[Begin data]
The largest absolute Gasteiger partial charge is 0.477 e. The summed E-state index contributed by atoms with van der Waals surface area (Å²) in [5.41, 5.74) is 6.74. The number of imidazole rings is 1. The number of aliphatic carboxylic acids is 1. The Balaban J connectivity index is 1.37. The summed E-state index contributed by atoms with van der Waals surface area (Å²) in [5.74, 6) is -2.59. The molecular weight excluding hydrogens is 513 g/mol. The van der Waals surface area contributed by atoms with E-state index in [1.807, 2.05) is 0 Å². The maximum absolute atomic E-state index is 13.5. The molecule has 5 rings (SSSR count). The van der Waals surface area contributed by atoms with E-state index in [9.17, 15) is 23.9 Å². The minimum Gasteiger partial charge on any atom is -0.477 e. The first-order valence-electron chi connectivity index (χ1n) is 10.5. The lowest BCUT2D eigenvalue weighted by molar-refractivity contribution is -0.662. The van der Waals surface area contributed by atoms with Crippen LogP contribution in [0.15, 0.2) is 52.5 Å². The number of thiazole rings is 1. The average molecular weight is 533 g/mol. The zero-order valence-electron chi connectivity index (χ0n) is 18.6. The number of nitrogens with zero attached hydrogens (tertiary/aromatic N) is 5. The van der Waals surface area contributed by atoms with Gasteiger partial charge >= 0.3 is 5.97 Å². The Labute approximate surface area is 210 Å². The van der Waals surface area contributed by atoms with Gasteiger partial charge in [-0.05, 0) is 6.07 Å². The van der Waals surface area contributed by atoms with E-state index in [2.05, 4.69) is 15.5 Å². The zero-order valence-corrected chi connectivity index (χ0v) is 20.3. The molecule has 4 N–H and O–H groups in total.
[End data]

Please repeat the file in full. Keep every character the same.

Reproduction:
The largest absolute Gasteiger partial charge is 0.477 e. The summed E-state index contributed by atoms with van der Waals surface area (Å²) in [5.41, 5.74) is 6.74. The number of imidazole rings is 1. The number of aliphatic carboxylic acids is 1. The Balaban J connectivity index is 1.37. The summed E-state index contributed by atoms with van der Waals surface area (Å²) in [5.74, 6) is -2.59. The molecular weight excluding hydrogens is 513 g/mol. The van der Waals surface area contributed by atoms with E-state index in [1.807, 2.05) is 0 Å². The maximum absolute atomic E-state index is 13.5. The molecule has 5 rings (SSSR count). The van der Waals surface area contributed by atoms with E-state index in [9.17, 15) is 23.9 Å². The minimum Gasteiger partial charge on any atom is -0.477 e. The first-order valence-electron chi connectivity index (χ1n) is 10.5. The lowest BCUT2D eigenvalue weighted by molar-refractivity contribution is -0.662. The van der Waals surface area contributed by atoms with Crippen LogP contribution in [0.15, 0.2) is 52.5 Å². The number of thiazole rings is 1. The average molecular weight is 533 g/mol. The zero-order valence-electron chi connectivity index (χ0n) is 18.6. The number of nitrogens with zero attached hydrogens (tertiary/aromatic N) is 5. The van der Waals surface area contributed by atoms with Gasteiger partial charge >= 0.3 is 5.97 Å². The Labute approximate surface area is 210 Å². The van der Waals surface area contributed by atoms with Gasteiger partial charge in [-0.05, 0) is 6.07 Å². The van der Waals surface area contributed by atoms with E-state index in [2.05, 4.69) is 15.5 Å². The zero-order valence-corrected chi connectivity index (χ0v) is 20.3. The molecule has 4 N–H and O–H groups in total.